Table of Contents

tests. Mr. Mills received an S.M. in Chemistry from the Massachusetts Institute of Technology, an M.S. in Management from the Massachusetts Institute of Technology Sloan School of Management, and an A.B. cum laude in Chemistry from Princeton University.

Frank J. Cheng

Senior Vice President, Marketing and Business Development

Officer since April 2010

Mr. Cheng, 47, joined Stereotaxis in April 2010 as Senior Vice President and currently has executive responsibility in Marketing, Training, Clinical Research, Business Development and Asia Business. He has over 20 years of experience in the medical technology industry leading marketing, business development, and P&L general management. Prior to joining Stereotaxis, Mr. Cheng was President and Chief Executive Officer of Perfinity Biosciences, Inc. (previously Quadraspec, Inc.), from 2009 to 2010. He served as a director of Perfinity Biosciences, Inc. from 2009 to 2011. From 2005 to 2009, Mr. Cheng was President and Chief Executive Officer of OBS Medical. For four years prior to that, he was Vice President of Business Development for Roche Diagnostics. Earlier in his career, Mr. Cheng held marketing and strategic planning positions at GE Medical Systems for three years and Hillenbrand Industries (including its subsidiary, Hill-Rom Company) for four years. Mr. Cheng has an MBA from Vanderbilt University and a BBA from Wuhan University.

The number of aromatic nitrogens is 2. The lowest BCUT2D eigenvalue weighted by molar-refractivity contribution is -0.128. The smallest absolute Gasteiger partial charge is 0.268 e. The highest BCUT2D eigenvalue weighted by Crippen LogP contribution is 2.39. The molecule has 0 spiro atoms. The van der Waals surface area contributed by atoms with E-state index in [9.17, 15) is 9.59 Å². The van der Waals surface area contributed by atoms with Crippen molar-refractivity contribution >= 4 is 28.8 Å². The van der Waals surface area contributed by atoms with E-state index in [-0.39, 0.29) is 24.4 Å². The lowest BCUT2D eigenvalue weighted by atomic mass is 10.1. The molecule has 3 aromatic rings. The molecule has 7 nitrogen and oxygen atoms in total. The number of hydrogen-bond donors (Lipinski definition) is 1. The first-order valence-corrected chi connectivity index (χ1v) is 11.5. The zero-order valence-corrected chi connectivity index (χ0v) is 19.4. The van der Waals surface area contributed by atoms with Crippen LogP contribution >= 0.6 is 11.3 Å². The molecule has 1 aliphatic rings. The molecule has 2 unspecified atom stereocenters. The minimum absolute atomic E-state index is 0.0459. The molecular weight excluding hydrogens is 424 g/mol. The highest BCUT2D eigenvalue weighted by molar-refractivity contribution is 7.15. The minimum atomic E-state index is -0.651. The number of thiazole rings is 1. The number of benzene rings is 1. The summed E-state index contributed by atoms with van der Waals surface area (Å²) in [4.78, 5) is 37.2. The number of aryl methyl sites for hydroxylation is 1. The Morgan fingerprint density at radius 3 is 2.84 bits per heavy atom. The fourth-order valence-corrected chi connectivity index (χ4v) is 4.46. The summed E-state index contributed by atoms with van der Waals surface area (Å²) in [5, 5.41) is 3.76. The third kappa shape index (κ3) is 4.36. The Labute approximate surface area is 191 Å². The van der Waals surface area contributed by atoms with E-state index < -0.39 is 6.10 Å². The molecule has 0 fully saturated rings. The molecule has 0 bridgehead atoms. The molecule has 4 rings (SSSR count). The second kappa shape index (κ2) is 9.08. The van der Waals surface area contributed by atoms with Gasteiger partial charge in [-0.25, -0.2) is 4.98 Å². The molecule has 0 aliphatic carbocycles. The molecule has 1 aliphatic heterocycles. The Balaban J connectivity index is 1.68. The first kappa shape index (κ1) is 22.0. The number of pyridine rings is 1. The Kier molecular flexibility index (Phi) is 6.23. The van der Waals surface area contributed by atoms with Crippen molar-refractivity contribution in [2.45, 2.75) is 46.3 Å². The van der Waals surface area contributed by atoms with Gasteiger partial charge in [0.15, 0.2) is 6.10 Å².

Karen W. Duros

Senior Vice President, General Counsel and Secretary

Officer since October 2010